Price: £42 / 750 mL
Origin: England, United Kingdom
Availability:U.K. and Master of Malt.
Rating: Woody and green at first, the flowers literally bloom on the finish with Meadowsweet and Woodruff capturing the imagination. The juniper is not quite the star here, and the unique flavor profile likely makes it a niche spirit rather than a multitasker. But that being said, it’s unique in the way that it represents England’s botanical heritage in such a thorough manner. It’s worth taking a look at just to drink the British Countryside and only the British Countryside. [Rating:2/5]
Stovell’s is an award winning restaurant in Chobham, England. and their Wildcrafted Eponymous gin is a partnership of bar manager Geyan Surendran and chefs Kristy and Fernando Stovell.
The concept is simple: local, foraged botanicals. A truly local gin. Nothing is in the gin which cannot and does not grow locally. The only exception to their provenance rule is the juniper, which they source from Croatia due to their concern for the local juniper populations, which are still threatened in the UK.
Among the botanicals, couple standout: both angelica root and seed (toasted) are used, as are red efflorescent clover blossoms. It’s all distilled at low temperatures and then blended and sweetened with a dash of local honey. They go into a great deal of detail about their methodology on their site, so if you want to learn more, why not hear in their words. Let’s get on to the tasting notes.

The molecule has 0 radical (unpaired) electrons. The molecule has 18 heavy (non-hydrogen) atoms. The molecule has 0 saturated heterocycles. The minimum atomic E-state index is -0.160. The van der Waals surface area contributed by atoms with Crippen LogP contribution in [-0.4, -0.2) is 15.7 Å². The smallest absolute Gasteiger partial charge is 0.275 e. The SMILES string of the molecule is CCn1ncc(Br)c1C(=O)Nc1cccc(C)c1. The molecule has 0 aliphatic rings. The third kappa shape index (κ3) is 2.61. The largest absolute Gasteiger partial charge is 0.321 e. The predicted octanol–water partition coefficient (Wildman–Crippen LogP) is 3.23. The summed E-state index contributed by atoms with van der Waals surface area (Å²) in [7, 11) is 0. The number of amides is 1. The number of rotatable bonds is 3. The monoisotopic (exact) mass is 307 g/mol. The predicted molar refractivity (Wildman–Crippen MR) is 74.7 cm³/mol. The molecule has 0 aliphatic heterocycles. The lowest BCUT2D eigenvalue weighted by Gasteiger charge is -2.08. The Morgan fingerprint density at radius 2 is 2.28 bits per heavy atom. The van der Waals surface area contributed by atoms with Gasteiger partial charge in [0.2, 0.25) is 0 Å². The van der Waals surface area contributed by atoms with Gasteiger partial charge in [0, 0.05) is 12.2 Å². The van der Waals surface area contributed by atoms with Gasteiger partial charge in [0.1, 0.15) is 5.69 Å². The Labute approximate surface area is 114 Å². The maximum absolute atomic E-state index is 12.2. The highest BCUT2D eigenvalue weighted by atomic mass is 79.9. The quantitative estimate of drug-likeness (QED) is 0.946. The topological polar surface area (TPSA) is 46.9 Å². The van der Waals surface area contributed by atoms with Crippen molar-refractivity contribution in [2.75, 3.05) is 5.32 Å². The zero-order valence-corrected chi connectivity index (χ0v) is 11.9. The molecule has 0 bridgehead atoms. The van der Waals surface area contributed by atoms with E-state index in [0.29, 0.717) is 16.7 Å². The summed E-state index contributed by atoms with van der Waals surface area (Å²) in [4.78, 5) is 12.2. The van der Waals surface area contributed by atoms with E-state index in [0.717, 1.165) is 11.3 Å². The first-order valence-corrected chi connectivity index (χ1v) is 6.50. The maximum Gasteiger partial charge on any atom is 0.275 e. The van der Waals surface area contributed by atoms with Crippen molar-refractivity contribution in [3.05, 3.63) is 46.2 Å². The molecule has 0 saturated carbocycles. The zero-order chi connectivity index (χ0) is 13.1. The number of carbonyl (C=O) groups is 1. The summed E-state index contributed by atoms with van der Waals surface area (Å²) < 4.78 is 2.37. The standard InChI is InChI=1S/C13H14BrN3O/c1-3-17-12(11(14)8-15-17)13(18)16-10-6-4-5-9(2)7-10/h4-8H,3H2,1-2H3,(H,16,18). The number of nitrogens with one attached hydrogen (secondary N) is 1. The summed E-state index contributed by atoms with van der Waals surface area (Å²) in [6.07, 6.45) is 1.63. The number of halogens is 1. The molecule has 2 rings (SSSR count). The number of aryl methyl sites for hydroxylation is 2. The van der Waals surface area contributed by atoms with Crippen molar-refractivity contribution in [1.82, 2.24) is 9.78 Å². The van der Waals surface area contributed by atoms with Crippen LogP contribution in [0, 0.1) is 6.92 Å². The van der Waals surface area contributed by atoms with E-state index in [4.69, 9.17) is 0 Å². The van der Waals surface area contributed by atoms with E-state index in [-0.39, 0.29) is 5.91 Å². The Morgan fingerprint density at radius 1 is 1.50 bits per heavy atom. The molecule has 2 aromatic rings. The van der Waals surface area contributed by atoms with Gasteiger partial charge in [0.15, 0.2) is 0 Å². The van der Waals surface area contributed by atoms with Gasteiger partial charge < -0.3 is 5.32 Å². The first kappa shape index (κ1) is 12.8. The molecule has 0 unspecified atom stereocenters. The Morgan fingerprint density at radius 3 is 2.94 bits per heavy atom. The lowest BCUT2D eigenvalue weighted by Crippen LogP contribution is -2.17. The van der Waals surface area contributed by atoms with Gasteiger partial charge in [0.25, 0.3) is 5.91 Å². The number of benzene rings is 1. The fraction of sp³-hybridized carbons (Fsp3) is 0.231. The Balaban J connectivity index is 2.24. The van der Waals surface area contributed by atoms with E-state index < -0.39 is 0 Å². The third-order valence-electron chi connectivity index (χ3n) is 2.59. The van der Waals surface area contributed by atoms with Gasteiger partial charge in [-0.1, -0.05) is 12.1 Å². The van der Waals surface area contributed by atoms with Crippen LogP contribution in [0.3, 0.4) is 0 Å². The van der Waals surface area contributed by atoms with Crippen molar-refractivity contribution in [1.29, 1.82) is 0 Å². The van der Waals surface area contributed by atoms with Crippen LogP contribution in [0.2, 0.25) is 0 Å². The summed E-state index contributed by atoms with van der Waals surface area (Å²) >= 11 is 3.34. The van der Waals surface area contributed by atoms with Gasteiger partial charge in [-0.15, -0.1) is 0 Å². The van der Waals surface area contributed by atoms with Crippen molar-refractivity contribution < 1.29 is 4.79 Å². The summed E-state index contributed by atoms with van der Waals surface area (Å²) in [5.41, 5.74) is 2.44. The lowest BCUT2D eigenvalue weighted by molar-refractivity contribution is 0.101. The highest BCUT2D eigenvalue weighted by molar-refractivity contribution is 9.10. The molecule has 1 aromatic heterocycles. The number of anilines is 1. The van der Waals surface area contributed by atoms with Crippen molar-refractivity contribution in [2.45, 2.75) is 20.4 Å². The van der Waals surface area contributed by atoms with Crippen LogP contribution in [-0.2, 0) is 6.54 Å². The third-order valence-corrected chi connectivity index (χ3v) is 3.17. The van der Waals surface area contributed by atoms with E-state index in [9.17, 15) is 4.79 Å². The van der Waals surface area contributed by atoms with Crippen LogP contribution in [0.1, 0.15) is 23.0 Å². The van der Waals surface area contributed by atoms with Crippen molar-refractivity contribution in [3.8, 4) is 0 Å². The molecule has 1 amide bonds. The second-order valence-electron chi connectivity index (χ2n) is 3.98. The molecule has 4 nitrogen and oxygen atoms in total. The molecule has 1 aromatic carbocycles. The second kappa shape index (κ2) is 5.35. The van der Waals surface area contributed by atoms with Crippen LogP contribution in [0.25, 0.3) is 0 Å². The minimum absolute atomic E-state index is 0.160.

The spirit arouses the olfactory sense with a surprisingly gentle, green scent of juniper. Angelica and green nuance as well; however, it’s quite classic and understated at first breath.
The palate is a green garden of herbal notes which start dark and quite arboraceous, before ending with a floral lift. At first, dark green notes, nettle, kale, a little bit of ligneous tree bark. Overall, sylvan and foresty with an enigmatic character. As you stay with it, hints of licorice, and fennel, woodruff, turning subtly sweeter and more literally floral. While I get some creamy notes of Meadowsweet here, I’m lost in a menagerie of green. It’s a perplexing spirit that defies convention, but while never seeming quite foreign.
Overall, I have a hard time going one way or the other. On its own, it’s interesting. If I had a full sample, I would be keen to put this to work in a line of cocktails, as I think it could go either way. I don’t know what direction this woodsy gin might go. But it is unique, and merits a closer look. Though it may be divisive, as they left many non-UK botanicals behind (coriander, citrus, orris), what remains is truly the UK’s botanical heritage. And for all of the talk of place, it might be the only gin on the British market that rests solely on the region’s environmental heritage, and not its historical heritage.
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